Answering to Patients Who Yell the Loudest

Considering the sometimes crucial but sometimes costly role of patient activism


Few people would argue that scarce medical resources should simply go to patients and families who yell the loudest, but the recent case of a ten year-old Pennsylvania girl with cystic fibrosis shows how such a strategy can work. The parents of Sarah Murnaghan went to court to demand that their daughter be placed on the transplant list for new lungs.  The court agreed, and she has now received a second set of lungs after her immune system rejected the first set.

There is a long—and storied—history of activist patients bucking the system to obtain treatments initially denied to them. These successes have created strategies, often involving the media, for other desperately ill people to follow.  But in an era of rising health care costs and passage of the Affordable Care Act (ACA), which seeks to reign and regulate spending, the privileges of activist patients need to be reexamined.

There have always been patients who pushed their physicians to obtain unusual therapies, but modern patient activism can be traced back to the efforts of women with breast cancer in the 1970s.  At that time, the treatment of choice for the disease was the disfiguring radical mastectomy, which entailed removal not only of the cancerous breast but the underarm lymph nodes and chest wall muscles on the side of the cancer.

But some women, relying on the medical literature and like-minded surgeons, rejected this decades-old procedure in favor of smaller operations, including an early version of today’s lumpectomy.  Opposed by most surgeons, these women took their case to the public through newspapers, magazines and television shows like Today.  Eventually, surgeons had to concede that these less aggressive operations were viable options for localized breast cancers.

A decade later, when young gay men were dying of a frightening new disease, now known as AIDS, scientists developed the first medications that potentially prolonged life. Yet when doctors told these men they would need to enter a clinical trial of one of these medicines, zidovudine, in which only one-half of them would actually receive the pill, they rebelled, pleading their case in the press and in public protests. This activism led the Food and Drug Administration to speed the process by which it approves new medications.

There are many other examples of successful patient activism.  In 1983, thanks to the efforts of the National Organization for Rare Diseases, Congress passed the Orphan Drug Act, which gives incentives to pharmaceutical companies to develop medicines for rare diseases that might otherwise be ignored. Perhaps the apogee of patient activism occurred when Augusto and Michaela Odone, parents of a boy with a progressive degenerative neurological disorder, leapfrogged over doctors to develop an oil that prevented the onset of the disease, a story commemorated in the 1992 film Lorenzo’s Oil.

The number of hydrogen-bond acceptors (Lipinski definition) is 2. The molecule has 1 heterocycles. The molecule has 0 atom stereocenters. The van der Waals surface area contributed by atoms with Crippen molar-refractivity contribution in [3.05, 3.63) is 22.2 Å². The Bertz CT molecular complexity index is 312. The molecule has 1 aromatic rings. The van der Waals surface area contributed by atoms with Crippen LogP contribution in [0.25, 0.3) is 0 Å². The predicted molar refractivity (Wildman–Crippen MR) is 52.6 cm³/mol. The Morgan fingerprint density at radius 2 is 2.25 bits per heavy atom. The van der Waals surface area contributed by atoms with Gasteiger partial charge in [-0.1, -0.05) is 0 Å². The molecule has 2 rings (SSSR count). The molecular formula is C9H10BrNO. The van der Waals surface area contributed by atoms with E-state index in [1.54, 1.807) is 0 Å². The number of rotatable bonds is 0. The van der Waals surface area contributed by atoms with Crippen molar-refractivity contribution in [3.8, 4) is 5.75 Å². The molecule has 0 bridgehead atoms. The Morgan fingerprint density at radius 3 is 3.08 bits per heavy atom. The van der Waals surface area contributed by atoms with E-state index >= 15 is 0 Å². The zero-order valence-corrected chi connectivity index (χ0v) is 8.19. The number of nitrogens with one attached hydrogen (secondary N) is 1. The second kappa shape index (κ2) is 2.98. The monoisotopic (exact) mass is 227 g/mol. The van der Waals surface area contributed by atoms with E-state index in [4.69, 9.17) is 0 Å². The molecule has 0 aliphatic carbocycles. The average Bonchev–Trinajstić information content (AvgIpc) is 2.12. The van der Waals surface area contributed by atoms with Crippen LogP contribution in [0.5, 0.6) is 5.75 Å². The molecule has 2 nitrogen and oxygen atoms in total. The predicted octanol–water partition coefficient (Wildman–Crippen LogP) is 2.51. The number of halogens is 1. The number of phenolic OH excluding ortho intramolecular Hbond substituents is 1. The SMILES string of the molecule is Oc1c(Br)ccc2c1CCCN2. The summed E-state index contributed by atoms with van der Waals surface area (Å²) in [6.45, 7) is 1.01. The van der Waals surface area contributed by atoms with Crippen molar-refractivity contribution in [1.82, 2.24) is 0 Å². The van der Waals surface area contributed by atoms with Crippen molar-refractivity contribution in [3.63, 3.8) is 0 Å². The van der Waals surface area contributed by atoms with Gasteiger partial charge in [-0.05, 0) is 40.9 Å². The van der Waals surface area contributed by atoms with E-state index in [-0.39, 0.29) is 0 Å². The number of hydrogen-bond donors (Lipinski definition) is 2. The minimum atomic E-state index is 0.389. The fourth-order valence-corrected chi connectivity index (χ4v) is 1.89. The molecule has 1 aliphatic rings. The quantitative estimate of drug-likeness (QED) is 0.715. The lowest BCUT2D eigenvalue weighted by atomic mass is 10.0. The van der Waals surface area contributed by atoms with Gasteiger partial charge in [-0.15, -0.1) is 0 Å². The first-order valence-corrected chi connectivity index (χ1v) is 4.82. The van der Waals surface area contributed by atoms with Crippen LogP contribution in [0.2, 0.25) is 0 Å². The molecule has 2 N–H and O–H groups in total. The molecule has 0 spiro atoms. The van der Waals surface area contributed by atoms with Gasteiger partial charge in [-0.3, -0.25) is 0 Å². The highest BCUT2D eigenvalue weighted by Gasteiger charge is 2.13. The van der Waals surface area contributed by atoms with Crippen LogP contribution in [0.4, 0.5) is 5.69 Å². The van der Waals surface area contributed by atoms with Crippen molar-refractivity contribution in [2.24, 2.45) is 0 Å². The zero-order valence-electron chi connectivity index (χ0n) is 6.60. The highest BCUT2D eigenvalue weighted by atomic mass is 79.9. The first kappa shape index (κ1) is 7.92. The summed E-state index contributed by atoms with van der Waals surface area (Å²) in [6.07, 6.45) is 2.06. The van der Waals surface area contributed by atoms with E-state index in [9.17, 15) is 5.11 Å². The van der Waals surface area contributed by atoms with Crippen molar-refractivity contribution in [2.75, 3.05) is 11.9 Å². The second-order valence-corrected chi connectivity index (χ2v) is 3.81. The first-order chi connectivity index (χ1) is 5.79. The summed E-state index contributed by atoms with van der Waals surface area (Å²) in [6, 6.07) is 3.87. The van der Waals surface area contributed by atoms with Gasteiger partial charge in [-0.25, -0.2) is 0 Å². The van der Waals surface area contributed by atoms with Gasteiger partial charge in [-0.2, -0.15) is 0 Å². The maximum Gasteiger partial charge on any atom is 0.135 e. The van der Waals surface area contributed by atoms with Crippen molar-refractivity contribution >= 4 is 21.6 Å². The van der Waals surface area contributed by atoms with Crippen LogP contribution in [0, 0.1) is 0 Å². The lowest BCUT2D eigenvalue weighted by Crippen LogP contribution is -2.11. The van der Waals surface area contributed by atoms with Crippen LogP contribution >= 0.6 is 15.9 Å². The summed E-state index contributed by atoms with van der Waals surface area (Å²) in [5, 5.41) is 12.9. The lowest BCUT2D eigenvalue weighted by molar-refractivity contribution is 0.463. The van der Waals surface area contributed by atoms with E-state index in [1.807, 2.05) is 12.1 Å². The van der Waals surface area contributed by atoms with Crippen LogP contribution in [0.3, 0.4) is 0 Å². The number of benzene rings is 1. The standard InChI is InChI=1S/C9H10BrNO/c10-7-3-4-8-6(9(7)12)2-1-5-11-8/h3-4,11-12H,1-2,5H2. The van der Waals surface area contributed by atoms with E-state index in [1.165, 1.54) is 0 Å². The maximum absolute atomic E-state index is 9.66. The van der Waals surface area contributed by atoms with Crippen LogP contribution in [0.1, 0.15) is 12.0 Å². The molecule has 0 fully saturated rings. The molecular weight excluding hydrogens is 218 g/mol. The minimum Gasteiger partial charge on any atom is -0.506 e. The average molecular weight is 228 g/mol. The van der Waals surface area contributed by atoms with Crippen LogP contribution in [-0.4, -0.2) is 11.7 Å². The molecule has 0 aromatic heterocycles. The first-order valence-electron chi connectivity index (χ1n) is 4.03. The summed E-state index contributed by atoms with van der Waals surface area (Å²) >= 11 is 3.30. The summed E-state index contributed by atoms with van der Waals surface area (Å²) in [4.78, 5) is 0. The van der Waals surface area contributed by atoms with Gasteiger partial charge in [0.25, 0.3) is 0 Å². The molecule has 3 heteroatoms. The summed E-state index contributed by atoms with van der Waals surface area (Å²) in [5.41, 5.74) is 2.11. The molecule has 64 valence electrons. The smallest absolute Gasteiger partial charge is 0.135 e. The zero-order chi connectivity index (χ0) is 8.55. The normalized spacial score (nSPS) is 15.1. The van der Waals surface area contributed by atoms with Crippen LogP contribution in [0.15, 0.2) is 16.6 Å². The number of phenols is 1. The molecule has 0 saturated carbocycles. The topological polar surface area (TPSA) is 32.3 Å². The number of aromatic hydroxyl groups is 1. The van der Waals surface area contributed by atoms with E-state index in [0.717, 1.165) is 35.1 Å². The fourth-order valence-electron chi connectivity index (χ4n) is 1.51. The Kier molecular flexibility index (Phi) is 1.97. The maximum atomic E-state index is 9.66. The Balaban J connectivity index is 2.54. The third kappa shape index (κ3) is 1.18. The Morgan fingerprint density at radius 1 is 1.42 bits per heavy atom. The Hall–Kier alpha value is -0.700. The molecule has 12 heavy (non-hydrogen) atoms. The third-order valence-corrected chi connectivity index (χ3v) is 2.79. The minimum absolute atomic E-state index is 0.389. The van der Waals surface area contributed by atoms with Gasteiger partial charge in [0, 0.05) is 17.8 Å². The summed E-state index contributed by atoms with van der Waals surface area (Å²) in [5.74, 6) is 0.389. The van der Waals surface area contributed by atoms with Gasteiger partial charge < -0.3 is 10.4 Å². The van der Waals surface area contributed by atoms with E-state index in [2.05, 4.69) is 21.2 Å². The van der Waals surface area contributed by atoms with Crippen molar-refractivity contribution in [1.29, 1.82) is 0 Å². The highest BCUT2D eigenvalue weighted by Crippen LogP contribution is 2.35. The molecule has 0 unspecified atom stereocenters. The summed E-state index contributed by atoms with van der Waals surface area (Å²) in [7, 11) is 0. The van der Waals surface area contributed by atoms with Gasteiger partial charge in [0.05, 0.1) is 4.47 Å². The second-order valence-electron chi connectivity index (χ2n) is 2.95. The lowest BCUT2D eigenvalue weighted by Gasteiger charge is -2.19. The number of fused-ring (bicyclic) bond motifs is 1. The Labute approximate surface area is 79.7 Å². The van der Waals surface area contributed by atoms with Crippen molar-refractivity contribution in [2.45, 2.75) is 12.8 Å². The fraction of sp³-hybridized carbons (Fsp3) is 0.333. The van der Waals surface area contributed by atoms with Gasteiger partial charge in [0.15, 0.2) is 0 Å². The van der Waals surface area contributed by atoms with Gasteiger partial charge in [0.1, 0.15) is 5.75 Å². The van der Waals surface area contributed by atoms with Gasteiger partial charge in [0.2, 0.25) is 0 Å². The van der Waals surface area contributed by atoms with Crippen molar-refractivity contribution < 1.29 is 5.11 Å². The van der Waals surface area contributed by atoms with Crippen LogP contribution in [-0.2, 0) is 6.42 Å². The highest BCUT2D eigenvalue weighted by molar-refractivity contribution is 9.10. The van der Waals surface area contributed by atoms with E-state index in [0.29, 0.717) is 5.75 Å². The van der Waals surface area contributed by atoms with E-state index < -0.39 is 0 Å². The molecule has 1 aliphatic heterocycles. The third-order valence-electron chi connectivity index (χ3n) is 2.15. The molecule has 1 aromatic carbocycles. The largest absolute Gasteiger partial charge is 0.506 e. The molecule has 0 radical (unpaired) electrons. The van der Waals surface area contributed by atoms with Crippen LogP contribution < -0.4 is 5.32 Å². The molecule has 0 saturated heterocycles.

Not all of these efforts have led to successful therapies and the saving of lives.  But what activist patients have demanded is the opportunity to benefit from potentially helpful medications or procedures, such as organ transplants.

Which is why the Murnaghans and the parents of another child with end-stage cystic fibrosis, a boy named Javier Acosta, used the legal system to challenge existing rules that prohibited the use of adult lungs in children. And it is why two Illinois women petitioned their state’s Medicaid system, which funds medical care of the poor, to pay for a risky, unproven multi-organ transplant that they believed would improve their dire medical conditions.

Illinois declined to pay, terming the procedure “experimental.”  But rejecting such requests is difficult, especially when patients are in pain or dying and are out of other options. Children, understandably, generate the most sympathy.  There is an old expression—“You cannot ration at the bedside”—which I have always found to be true.  It may be hard for insurers to say no to patients in need, but it is even harder for health professionals to do so.

We are thus left with a difficult dilemma. The Affordable Care Act promotes the use of cost-efficient interventions while seeking to improve health care coverage for the neediest Americans. But the ACA is being implemented in a country with a legacy of vibrant patient activism, which has not only saved lives, but has also promoted innovation and, at times, enabled poor patients to obtain unproven or expensive innovations that they otherwise could not have afforded.

So what can be done? At the very least, it makes sense to openly acknowledge how individual instances of activism and system-wide cost containment may often be directly at odds. That is why the media attention to the recent cases in Pennsylvania and Illinois is so helpful.  Understanding how money allotted for certain procedures may prevent funding of other, more scientifically proven interventions—particularly those that prevent disease—can promote healthy debate among insurers, health care professionals and the public. And, whenever possible, patients should be enrolled into clinical trials of innovative new medications or procedures, even if they, themselves, may ultimately not benefit.